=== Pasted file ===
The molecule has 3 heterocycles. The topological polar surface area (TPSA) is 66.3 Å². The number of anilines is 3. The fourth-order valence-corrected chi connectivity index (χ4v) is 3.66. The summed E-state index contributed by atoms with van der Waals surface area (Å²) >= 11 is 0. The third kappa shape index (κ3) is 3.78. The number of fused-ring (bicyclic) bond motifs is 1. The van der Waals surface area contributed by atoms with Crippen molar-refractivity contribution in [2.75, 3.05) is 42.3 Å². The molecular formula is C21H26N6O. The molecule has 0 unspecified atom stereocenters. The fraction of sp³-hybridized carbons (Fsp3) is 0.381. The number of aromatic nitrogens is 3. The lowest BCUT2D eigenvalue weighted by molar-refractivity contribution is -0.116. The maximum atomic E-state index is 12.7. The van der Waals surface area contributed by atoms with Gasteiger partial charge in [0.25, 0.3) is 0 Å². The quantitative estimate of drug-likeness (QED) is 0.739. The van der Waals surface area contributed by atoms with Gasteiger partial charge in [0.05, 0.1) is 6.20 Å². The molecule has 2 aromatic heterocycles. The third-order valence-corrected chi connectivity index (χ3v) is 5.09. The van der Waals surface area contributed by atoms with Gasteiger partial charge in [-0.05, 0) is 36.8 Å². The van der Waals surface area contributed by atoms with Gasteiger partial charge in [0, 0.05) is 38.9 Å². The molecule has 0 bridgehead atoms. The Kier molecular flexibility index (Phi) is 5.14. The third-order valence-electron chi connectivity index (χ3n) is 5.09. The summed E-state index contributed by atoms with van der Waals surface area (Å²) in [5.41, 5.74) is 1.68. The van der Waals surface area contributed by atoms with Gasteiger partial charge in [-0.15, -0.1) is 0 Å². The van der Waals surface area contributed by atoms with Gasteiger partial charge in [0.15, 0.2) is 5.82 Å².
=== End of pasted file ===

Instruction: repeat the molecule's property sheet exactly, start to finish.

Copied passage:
The molecule has 3 heterocycles. The topological polar surface area (TPSA) is 66.3 Å². The number of anilines is 3. The fourth-order valence-corrected chi connectivity index (χ4v) is 3.66. The summed E-state index contributed by atoms with van der Waals surface area (Å²) >= 11 is 0. The third kappa shape index (κ3) is 3.78. The number of fused-ring (bicyclic) bond motifs is 1. The van der Waals surface area contributed by atoms with Crippen molar-refractivity contribution in [2.75, 3.05) is 42.3 Å². The molecular formula is C21H26N6O. The molecule has 0 unspecified atom stereocenters. The fraction of sp³-hybridized carbons (Fsp3) is 0.381. The number of aromatic nitrogens is 3. The lowest BCUT2D eigenvalue weighted by molar-refractivity contribution is -0.116. The maximum atomic E-state index is 12.7. The van der Waals surface area contributed by atoms with Gasteiger partial charge in [0.25, 0.3) is 0 Å². The quantitative estimate of drug-likeness (QED) is 0.739. The van der Waals surface area contributed by atoms with Gasteiger partial charge in [0.05, 0.1) is 6.20 Å². The molecule has 2 aromatic heterocycles. The third-order valence-corrected chi connectivity index (χ3v) is 5.09. The van der Waals surface area contributed by atoms with Gasteiger partial charge in [-0.05, 0) is 36.8 Å². The van der Waals surface area contributed by atoms with Gasteiger partial charge in [0, 0.05) is 38.9 Å². The molecule has 0 bridgehead atoms. The Kier molecular flexibility index (Phi) is 5.14. The third-order valence-electron chi connectivity index (χ3n) is 5.09. The summed E-state index contributed by atoms with van der Waals surface area (Å²) in [5.41, 5.74) is 1.68. The van der Waals surface area contributed by atoms with Gasteiger partial charge in [-0.15, -0.1) is 0 Å². The van der Waals surface area contributed by atoms with Gasteiger partial charge in [0.15, 0.2) is 5.82 Å².